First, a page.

Murder as a Fine Art, by David Morrell, is part historical novel, part mystery, part thriller, and wholly enjoyable. It contains real people--essayist Thomas de Quincey--and fictional counterparts, like his ahead-of-her-time daughter, Emily de Quincey. The atmosphere of fog-shrouded Victorian London in 1854 is researched down to the last weapon and sewer detail, and we are steeped in the atmosphere of that time with tidbits like the 37 pounds of clothing women wore with their corsets and pantaloons. But, most importantly, Morrell has based his plot on a real set of ghastly East End murders called the Ratcliffe Highway murders of 1811. If you look on the internet you can even hear a folk song about those murders.
It is 1854 in the East End of Victorian London and a series of murders has occurred that exactly duplicates the Ratcliffe Highway murders forty-three years earlier. Unfortunately for Thomas de Quincey, his writings described those murders down to the smallest detail and now someone is using them as a blueprint for murder. De Quincey wrote the memoir Confessions of an English Opium-Eater which was so scandalous that everyone read it. Now he becomes the major suspect in these 1854 murders.
The killer seems to be using de Quincey's essay, On Murder Considered as One of the Fine Arts, as a manual for the killings. (De Quincey's essays influenced such classic mystery writers as Sir Arthur Conan Doyle, Wilkie Collins, and Edgar Allan Poe.) This sets up a superb plot involving two intrepid Scotland Yard detectives, de Quincey, and his daughter, Emily. They struggle to prove his innocence and find the real killer. Time is of the essence because the vicious murderer is set to strike again.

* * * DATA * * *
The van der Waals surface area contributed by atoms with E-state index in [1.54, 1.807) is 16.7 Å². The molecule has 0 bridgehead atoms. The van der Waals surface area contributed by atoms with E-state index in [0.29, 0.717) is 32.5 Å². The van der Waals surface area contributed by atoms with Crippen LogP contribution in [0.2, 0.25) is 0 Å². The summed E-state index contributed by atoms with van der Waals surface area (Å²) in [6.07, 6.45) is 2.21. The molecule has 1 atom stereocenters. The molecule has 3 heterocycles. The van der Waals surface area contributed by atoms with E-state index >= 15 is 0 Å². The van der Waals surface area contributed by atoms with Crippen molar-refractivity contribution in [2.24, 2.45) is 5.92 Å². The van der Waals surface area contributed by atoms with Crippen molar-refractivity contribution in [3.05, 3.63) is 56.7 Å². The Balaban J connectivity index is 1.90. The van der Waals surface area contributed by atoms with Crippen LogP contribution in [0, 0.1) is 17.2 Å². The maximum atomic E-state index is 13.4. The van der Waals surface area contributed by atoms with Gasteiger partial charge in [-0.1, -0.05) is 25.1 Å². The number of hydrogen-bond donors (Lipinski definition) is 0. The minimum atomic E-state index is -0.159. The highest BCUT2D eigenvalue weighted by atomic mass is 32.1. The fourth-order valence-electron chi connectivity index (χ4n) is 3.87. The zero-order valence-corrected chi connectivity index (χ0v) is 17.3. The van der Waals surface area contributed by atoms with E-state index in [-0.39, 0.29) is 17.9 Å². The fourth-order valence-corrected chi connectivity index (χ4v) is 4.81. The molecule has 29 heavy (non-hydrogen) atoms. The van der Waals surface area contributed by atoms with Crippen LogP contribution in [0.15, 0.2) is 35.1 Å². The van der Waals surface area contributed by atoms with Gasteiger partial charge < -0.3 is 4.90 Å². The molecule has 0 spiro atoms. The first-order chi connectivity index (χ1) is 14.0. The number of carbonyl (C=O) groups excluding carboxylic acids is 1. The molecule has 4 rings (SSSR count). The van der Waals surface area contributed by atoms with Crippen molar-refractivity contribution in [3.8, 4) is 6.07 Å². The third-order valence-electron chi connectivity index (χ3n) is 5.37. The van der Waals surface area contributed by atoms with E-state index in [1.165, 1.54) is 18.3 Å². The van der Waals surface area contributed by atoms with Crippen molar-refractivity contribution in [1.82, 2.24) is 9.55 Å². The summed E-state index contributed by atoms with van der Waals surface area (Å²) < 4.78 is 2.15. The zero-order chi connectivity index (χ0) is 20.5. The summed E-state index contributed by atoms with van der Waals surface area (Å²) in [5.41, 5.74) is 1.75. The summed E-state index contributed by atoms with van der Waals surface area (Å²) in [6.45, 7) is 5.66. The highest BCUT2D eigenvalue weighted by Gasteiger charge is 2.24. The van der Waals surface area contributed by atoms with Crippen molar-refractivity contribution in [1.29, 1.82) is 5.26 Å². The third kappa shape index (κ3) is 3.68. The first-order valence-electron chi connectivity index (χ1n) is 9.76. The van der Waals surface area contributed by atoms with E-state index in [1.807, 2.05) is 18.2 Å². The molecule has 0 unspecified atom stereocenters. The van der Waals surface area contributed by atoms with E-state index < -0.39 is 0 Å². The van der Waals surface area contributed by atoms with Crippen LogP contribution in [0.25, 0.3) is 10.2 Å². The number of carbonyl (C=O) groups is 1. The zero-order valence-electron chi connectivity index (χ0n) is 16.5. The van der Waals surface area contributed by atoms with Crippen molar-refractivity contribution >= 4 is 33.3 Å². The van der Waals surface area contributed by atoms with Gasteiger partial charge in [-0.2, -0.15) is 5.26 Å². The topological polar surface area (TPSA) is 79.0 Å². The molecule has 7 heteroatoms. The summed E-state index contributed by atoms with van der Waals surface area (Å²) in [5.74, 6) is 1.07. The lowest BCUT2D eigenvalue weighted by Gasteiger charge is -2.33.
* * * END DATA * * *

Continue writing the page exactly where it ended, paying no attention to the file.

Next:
David Morrell is known for his Rambo novels and his thrillers, but he has taken a totally new turn in writing historical fiction. However, his research is meticulous and the reader feels like she is in the streets of London dashing through the fog; watching the police department of that time; seeing the work of fledgling detectives; speaking to the prostitutes who know the streets; learning about the opium trade, whalebone hoops, and corsets; visiting prisons with horrible living conditions; and seeing how the lower classes live. All of this is told in dramatic style and is never pedantic.
The point of view is actually one that is prized by Victorian novelists: an omniscient narrator who can give us background on the details of the plot. And Morrell does this in a masterful fashion. Obviously, this was a deliberate choice on his part to echo the books of that time. It reads like spun silk.
I have always liked novels with "spunky" heroines who figure out how to solve problems head on. Murder as a Fine Art has one of the best in the form of Emily de Quincey. She took off her corset, wears bloomers so she can keep up during the chases, and does not act at all in appropriate Victorian female style. While others raise their eyebrows at this behavior, her father supports her unflinchingly. She is ahead of her time. She acts in defense of her father and literally saves the day on many occasions because she uses her wit, feminine wiles, and intuitive empathy to figure out what has to be done. She is a wonderful creation.